BBC Scotland News website, Highlands and Islands reporter
The Kessock Bridge, which links the Black Isle with Inverness, lit up at night. Picture by Iain Maclean
The villages of Avoch, Fortrose and Rosemarkie are strung along the shores of the Moray Firth on the southern coast of the Black Isle.
Each is steeped in history and, according to local legend, Avoch was founded by the survivors of a wrecked vessel of the Spanish Armada.
Properties in the communities are considered desirable - a two bedroom terraced cottage can attract offers of
more than £180,000.
Lying about 14 miles north of Inverness and reached in part by the narrow, twisting B9161, the area could be considered a quiet backwater.
For drug dealer Roy Thomas it was prime territory for peddling heroin.
Earlier this year, he was accused of introducing it to the Black Isle.
The High Court in Edinburgh heard that many of those who bought from Thomas had no access to the drugs until he moved to Avoch.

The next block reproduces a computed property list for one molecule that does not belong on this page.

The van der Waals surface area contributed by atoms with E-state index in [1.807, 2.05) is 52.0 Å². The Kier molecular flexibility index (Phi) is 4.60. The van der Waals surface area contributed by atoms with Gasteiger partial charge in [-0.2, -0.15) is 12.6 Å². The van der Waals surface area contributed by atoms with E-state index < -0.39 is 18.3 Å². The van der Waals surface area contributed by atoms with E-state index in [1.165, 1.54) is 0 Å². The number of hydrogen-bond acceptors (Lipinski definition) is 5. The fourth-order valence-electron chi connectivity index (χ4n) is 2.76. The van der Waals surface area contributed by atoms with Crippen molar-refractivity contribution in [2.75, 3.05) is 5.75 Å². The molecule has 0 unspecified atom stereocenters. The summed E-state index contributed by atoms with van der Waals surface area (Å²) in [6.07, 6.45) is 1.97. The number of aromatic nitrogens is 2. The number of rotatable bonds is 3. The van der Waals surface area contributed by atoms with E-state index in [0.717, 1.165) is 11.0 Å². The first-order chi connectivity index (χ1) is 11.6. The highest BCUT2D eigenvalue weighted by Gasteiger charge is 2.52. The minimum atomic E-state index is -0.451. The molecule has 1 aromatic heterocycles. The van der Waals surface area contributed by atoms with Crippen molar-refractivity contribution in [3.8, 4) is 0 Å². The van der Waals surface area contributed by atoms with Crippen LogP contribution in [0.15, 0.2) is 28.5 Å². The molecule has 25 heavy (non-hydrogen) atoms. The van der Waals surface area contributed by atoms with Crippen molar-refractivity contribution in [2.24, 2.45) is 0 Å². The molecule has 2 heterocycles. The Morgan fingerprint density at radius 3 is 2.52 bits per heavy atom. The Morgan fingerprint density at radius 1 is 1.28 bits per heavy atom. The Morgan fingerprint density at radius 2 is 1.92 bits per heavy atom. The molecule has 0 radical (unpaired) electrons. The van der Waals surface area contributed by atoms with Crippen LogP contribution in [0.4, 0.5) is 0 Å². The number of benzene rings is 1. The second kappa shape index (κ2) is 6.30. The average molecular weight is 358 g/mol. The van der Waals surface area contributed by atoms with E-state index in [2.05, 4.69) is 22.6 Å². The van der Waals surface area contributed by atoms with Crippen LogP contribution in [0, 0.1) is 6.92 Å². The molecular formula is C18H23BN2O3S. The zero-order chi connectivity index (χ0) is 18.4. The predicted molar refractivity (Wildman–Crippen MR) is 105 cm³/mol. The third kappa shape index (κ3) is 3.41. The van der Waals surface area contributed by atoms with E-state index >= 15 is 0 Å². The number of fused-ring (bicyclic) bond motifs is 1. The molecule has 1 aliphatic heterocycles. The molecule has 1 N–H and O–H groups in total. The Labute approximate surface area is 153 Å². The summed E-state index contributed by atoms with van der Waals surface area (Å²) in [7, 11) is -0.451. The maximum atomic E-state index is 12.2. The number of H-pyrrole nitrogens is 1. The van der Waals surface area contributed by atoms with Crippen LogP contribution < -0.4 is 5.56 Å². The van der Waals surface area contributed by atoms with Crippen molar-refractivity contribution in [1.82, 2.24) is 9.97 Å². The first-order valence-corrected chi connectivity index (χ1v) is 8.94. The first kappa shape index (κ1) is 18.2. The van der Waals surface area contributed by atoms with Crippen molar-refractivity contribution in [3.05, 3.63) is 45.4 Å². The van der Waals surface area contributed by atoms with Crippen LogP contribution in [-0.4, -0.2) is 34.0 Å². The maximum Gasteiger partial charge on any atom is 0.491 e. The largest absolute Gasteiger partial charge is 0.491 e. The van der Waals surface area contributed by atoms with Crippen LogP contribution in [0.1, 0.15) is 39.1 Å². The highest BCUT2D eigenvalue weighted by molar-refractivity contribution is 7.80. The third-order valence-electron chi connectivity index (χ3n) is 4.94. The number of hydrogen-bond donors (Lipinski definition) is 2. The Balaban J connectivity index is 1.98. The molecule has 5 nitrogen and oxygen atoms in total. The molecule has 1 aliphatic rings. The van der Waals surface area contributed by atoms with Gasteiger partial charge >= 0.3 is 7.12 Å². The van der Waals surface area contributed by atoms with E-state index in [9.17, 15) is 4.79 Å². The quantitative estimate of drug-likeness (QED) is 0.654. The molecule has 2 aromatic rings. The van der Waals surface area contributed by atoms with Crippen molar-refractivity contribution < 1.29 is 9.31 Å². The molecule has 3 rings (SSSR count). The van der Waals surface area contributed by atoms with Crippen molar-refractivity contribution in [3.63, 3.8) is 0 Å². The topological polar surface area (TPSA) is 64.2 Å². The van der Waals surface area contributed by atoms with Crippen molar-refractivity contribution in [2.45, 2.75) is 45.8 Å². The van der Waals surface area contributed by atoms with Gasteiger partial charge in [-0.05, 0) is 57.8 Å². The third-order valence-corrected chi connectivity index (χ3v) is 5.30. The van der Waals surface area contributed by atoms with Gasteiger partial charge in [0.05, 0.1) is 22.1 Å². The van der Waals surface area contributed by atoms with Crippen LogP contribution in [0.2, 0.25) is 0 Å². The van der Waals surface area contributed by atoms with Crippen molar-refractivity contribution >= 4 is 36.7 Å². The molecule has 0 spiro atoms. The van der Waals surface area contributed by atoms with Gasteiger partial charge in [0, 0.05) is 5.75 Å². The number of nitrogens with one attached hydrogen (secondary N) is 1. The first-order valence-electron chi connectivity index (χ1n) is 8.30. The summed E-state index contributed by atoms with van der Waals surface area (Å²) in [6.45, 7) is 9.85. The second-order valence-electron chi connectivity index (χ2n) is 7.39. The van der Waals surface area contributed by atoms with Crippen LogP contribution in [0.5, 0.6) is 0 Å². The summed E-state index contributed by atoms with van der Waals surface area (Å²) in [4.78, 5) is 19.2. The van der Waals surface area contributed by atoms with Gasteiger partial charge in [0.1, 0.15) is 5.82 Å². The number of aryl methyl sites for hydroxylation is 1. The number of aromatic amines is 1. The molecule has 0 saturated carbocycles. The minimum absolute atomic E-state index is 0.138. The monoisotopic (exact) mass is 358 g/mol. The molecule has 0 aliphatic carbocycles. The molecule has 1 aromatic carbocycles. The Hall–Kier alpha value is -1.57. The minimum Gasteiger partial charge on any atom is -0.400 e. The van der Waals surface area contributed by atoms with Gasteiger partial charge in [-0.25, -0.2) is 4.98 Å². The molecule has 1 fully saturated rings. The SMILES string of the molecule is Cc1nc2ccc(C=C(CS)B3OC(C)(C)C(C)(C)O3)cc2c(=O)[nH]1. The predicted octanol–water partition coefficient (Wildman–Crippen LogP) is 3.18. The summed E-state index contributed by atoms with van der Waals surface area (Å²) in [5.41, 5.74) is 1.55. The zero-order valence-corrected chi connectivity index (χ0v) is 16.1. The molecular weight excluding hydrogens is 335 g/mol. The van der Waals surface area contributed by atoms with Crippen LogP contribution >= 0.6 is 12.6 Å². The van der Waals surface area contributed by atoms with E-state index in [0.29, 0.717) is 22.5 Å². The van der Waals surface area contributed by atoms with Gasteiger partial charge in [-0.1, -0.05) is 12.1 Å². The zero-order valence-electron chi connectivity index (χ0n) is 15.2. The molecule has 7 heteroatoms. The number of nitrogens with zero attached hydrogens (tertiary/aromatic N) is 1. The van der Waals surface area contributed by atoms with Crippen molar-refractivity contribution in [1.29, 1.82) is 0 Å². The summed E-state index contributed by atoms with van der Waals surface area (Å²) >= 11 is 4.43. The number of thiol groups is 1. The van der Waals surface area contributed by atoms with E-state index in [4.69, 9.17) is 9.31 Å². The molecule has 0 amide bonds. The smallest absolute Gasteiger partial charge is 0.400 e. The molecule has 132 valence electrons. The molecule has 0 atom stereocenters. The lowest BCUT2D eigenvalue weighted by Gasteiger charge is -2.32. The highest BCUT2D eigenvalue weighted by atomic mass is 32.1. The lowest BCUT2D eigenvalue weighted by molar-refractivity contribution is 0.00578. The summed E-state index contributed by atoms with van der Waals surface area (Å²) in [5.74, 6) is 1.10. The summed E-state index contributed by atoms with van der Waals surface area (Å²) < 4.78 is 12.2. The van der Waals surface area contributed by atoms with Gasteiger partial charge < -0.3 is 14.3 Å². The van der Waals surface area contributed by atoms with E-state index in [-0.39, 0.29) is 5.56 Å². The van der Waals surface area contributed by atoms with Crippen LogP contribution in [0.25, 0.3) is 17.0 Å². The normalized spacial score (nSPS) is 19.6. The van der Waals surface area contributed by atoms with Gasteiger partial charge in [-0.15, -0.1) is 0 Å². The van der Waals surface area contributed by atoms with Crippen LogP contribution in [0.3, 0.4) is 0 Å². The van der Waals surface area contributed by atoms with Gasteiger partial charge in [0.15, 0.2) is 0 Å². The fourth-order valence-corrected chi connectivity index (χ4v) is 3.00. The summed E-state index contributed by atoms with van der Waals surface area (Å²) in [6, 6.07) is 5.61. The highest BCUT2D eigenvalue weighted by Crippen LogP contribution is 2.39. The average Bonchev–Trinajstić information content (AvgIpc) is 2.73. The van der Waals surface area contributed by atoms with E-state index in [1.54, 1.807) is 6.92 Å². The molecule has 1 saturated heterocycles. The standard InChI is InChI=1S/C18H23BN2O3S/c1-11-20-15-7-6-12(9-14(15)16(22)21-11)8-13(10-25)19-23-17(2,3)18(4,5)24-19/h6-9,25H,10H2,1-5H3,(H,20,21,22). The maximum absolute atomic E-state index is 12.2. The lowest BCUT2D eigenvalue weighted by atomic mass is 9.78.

Thomas, 43, admitted being concerned in the supply of the Class A drug to others, including 24 individuals, between January 2001 and October 2005.
Two of his associates were also given prison sentences.
Craig Lee, of St Ninians, Inverness, who admitted being concerned in the supply of heroin between August 2004 and August 2005, was jailed for four-and-a-half years.
Co-accused Ian MacDougall, of Raffan Road, Buckie, who admitted being concerned in the supply of the Class A drug between March 2003 and August 2004, was sentenced to four years and 10 months.
Detectives found that many of those who became hooked on the drug were from "good, stable" family backgrounds.
Many also squandered thousands of pounds to feed their addiction, according to police.